Miller’s great-nephew, Thomas Bledsoe, and family were in attendance.
“It’s one of those moments that’s indescribable because of the emotional impact of knowing what’s happening here today," Bledsoe said.
The family came from Texas. They were joined by shipbuilding representatives, elected officials and Navy officials for the ceremonial steel-cutting to kick off construction.
“With our family,” Bledsoe said, "it means so much that his name is still going to be able to stay alive."
Miller was a Navy Messman stationed at Pearl Harbor. On Dec. 7, 1941, when Japanese warplanes attacked, he went to a gun post. He shot at the invading planes with no prior shooting experience.
His heroism earned him the Navy Cross. It was the first one given to an African American Sailor.
“The ability to step forward and do something you’re not trained to do because that’s what needs to be done,” Navy Master Petty Officer Russel Smith said, “is the essence of what it means to be an American Sailor."
Now, Miller will also be the first to have a new carrier named after him.
“To know how far we have moved as a nation - to be able to have something named after an African American,” Bledsoe said, “for him to be able to see where we’ve come as far as then and now is going to be a wild factor for him."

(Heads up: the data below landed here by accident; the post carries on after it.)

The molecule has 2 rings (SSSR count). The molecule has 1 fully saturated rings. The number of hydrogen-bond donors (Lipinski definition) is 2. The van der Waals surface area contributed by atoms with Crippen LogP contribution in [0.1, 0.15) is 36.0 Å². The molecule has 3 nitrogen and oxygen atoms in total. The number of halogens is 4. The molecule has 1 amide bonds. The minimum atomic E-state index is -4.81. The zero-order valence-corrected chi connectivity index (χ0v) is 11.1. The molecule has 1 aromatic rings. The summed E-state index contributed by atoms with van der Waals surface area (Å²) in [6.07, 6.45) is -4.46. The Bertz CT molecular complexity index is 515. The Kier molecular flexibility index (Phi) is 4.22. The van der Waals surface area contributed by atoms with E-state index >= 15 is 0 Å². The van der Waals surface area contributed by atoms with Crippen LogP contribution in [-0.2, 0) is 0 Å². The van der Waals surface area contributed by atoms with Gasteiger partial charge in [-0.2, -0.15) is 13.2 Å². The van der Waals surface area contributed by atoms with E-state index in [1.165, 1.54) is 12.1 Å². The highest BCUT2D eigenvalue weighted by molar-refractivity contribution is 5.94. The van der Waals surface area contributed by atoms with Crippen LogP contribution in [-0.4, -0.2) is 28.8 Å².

A piece of steel lay on a conveyor belt near a steel-cutting machine. Many people, including the family, signed the piece of steel with permanent markers.
The machine was then turned on, emitting an intense flame and cutting the piece of steel.
The ship is expected to be complete by 2032 and will utilize modern technology to build, according to Newport News Shipbuilding President Jennifer Boykin.
“Doris Miller will be built using tablets and not drawings, which is really important,” Boykin said. “We’re bringing in young shipbuilders that know a whole lot about how to manipulate a tablet than they do about drawings.”
For Bledsoe and the family, he said they are already looking forward to when the ship will debut.
“We’re already talking about children that are not born and great-grandchildren that are there,” Bledsoe said. “How they’re going to get there and how we’re going to be there for that moment."